Tiny monkey. Vang Vieng, Laos

“He no have mama. Mama die. I take care of heem.” The woman is Laotian, in her fifties, with a traditional woven skirt under a yellow cardigan. She unties the leash from the monkey’s waist and lifts him onto her chest and he hangs on, both hands clutching her sweater like a lost child.

“People, they -” She motions a gun with her fingers and my group nods in understanding. They shot her. She nods. “I take care of heem.”

The monkey scampers down her skirt and climbs up onto the picnic table where we sit, and she feeds him rice from her hand. He eats grain by grain, totally consumed by the moment.

Monkey close up. Vang Vieng, LaosAnd I stopped judging.

Was this really that awful? Was she really so evil? Or was she going out of her way to take care of an animal that wouldn’t otherwise survive on its own? Do we not confine dogs to leashes, and children to cribs?

I don’t know…Thoughts?

Free the Bears: You can help put a stop to Bear Bile Farming

I could never quite stomach looking into the issue of bear poaching – the images of bear snouts desperately sniffing out of cages was always more than I could handle.

Foraging bear. FreetheBears Sancuary, Luang Prabang, Laos
Bear foraging.

But while visiting the Kuangsi Waterfall Park near Luang Prabang, Laos, there was a bear sanctuary there that dealt with the very issue, and this time I was ready to learn.

What You Need to Know

In Laos, the Malayan Sun bear and the Asiatic Black bear are illegally poached and traded into China. Poachers go into the jungle where the bears can be found, fencing off wide areas with only a couple of openings where they can then capture the bears.

Sun and Asiatic bears. Free the Bears sanctuary, Luang Prabang, Laos.
The Sun and Asiatic black bears: the two types of bears found in Laos.

Occasionally, the bears are killed, especially if they are older, for their organs, fur, or meat, and many are dismembered, with their paws used in whiskeys sold at whiskey farms as a specialty.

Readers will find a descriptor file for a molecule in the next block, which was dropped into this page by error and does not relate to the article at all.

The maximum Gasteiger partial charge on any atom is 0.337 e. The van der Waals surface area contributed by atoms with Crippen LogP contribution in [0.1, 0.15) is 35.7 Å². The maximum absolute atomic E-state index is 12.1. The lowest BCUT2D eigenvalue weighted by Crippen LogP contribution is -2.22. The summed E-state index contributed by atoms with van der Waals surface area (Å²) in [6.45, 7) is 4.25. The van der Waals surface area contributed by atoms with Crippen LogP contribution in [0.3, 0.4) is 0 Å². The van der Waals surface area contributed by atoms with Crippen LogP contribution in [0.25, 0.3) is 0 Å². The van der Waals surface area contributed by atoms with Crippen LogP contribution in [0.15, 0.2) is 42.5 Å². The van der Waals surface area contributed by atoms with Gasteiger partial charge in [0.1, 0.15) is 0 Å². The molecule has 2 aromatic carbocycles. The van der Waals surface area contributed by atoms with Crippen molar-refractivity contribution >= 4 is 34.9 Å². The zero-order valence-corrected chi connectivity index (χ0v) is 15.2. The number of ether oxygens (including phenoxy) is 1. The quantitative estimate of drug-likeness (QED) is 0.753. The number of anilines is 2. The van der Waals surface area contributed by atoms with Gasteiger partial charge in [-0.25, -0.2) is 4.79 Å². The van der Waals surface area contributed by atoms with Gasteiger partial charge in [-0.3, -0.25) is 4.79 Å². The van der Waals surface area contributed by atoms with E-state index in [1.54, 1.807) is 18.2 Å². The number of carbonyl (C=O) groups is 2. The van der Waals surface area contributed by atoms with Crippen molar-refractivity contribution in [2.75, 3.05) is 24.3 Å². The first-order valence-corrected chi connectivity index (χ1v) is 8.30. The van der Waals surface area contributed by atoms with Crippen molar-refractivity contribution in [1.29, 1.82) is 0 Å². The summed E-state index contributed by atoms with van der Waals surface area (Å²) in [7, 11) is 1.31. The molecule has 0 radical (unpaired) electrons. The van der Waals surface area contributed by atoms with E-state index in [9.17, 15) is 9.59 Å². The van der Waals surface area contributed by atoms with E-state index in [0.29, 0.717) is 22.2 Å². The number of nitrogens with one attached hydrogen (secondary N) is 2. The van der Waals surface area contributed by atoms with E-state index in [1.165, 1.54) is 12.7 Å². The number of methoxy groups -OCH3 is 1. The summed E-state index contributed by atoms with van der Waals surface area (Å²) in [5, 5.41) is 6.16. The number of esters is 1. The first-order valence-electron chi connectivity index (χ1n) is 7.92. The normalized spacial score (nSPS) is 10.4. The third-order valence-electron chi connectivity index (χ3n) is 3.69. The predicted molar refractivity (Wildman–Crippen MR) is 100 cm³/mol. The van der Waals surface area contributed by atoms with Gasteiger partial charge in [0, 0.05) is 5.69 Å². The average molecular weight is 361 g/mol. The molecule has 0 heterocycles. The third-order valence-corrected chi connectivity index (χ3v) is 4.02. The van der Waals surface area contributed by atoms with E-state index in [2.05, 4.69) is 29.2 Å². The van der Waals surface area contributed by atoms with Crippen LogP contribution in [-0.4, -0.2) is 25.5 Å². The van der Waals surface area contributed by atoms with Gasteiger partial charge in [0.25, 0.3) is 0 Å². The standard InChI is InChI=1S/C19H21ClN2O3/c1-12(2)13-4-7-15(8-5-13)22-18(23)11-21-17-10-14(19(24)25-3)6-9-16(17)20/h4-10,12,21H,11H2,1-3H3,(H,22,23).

Some are taken illegally as pets, and kept in small cages either in homes or restaurants. But most commonly, they are captured and used in bear bile farming.

Bear Bile Farming

Bile is a fluid secreted by the liver that aids digestion. First believed to reduce fever, dissolve gall stones, and improve eyesight, bear bile (containing more ursodeoxycholic acid than that of other mammals) is now sold to China and other parts of Asia as a cure-all traditional medicine for everything from headaches to heart diseases.

The captured bears are confined to “crush” cages in which they can barely move as tubes are stuck into their bodies so that bile can be tapped every day from their gall bladders via drip method.

It is a life of terrible pain and suffering.

Free the Bears

The Free the Bears Fund was started by Australian Mary Hutton in 1995 when she learned about these practices, and now has branches in various countries in Asia including Laos, Indonesia and India. The bears at the Kuang Si sanctuary have all been donated by owners or rescued from poachers by Lao authorities. When they arrive at the sanctuary they are often suffering from neglect, disease and malnourishment, and consequently stunted growth. They are all victims of the illegal wildlife trade.

Mokiyup, one of the rescued bears.
Mokiyup, one of the rescued bears.

The (Other) Worst Part

This isn’t actually illegal! Trade laws in Laos dictate that using animals bred in captivity for medicinal purposes is allowed, and so the most that organizations like Free the Bears can actually do is continuously raid bear bile farms in order to regulate them: make sure that the number of bears in a farm doesn’t exceed the number the farm is licensed for as that would mean that additional bears were actually captured in the wild.

And the (next) worst part is that bile is actually potentially harmful to humans (!) and there are both herbal and synthetic alternatives to bile which are cheaper, safer and more effective, so this is all completely unnecessary! A huge part of Free the Bears Fund’s effort is to educate people about exactly this, so that new generations don’t repeat the same atrocities, and so this can stop before it’s too late.

Foraging for food. Freethebears, Luang Prabang, LaosFree the Bears strives to keep their bears safe, happy, and fulfilled, while continuously exploring the possibilities of their reintroduction into the wild.

Want to help?

Everyone can help take a stand against the illegal wildlife trade.

  • Never buy or consume bear products.
  • Report poachers and illegal wildlife trade.
  • Sponsor a bear at the rescue center in Cambodia, India or Laos.
  • Support the projects by donating to the Free the Bear Fund.
  • Share what you learned with family and friends.
Free the Bears t-shirt
My Free the Bears t-shirt!

For more information, photos, or to donate, please visit: Free the Bears Website | Free the Bears Facebook

And please, spread the word!